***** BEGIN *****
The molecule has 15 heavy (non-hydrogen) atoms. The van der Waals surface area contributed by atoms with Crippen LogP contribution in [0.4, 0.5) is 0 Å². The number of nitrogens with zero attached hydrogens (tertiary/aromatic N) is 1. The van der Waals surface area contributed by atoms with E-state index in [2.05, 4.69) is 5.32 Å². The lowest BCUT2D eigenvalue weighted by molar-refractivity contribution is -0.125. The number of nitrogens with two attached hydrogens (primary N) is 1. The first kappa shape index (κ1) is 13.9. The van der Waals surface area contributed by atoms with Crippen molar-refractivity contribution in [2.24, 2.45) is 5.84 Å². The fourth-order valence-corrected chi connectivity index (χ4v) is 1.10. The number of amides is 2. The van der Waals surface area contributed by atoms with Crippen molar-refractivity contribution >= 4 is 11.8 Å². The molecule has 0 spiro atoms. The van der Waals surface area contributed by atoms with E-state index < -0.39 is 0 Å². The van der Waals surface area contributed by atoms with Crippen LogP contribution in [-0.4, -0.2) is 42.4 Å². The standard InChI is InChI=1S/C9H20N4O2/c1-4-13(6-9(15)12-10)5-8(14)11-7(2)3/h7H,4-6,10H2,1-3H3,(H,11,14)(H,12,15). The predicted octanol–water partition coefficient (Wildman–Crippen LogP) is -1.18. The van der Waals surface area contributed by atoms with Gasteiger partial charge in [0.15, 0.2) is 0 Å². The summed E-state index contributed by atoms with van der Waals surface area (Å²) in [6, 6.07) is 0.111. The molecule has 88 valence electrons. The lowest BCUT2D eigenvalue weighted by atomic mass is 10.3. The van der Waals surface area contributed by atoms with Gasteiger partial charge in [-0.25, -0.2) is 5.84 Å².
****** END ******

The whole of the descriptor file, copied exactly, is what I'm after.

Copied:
The molecule has 15 heavy (non-hydrogen) atoms. The van der Waals surface area contributed by atoms with Crippen LogP contribution in [0.4, 0.5) is 0 Å². The number of nitrogens with zero attached hydrogens (tertiary/aromatic N) is 1. The van der Waals surface area contributed by atoms with E-state index in [2.05, 4.69) is 5.32 Å². The lowest BCUT2D eigenvalue weighted by molar-refractivity contribution is -0.125. The number of nitrogens with two attached hydrogens (primary N) is 1. The first kappa shape index (κ1) is 13.9. The van der Waals surface area contributed by atoms with Crippen molar-refractivity contribution in [2.24, 2.45) is 5.84 Å². The fourth-order valence-corrected chi connectivity index (χ4v) is 1.10. The number of amides is 2. The van der Waals surface area contributed by atoms with Crippen molar-refractivity contribution >= 4 is 11.8 Å². The molecule has 0 spiro atoms. The van der Waals surface area contributed by atoms with E-state index < -0.39 is 0 Å². The van der Waals surface area contributed by atoms with Crippen LogP contribution in [-0.4, -0.2) is 42.4 Å². The standard InChI is InChI=1S/C9H20N4O2/c1-4-13(6-9(15)12-10)5-8(14)11-7(2)3/h7H,4-6,10H2,1-3H3,(H,11,14)(H,12,15). The predicted octanol–water partition coefficient (Wildman–Crippen LogP) is -1.18. The van der Waals surface area contributed by atoms with Gasteiger partial charge in [0.15, 0.2) is 0 Å². The summed E-state index contributed by atoms with van der Waals surface area (Å²) in [6, 6.07) is 0.111. The molecule has 88 valence electrons. The lowest BCUT2D eigenvalue weighted by atomic mass is 10.3. The van der Waals surface area contributed by atoms with Gasteiger partial charge in [-0.25, -0.2) is 5.84 Å².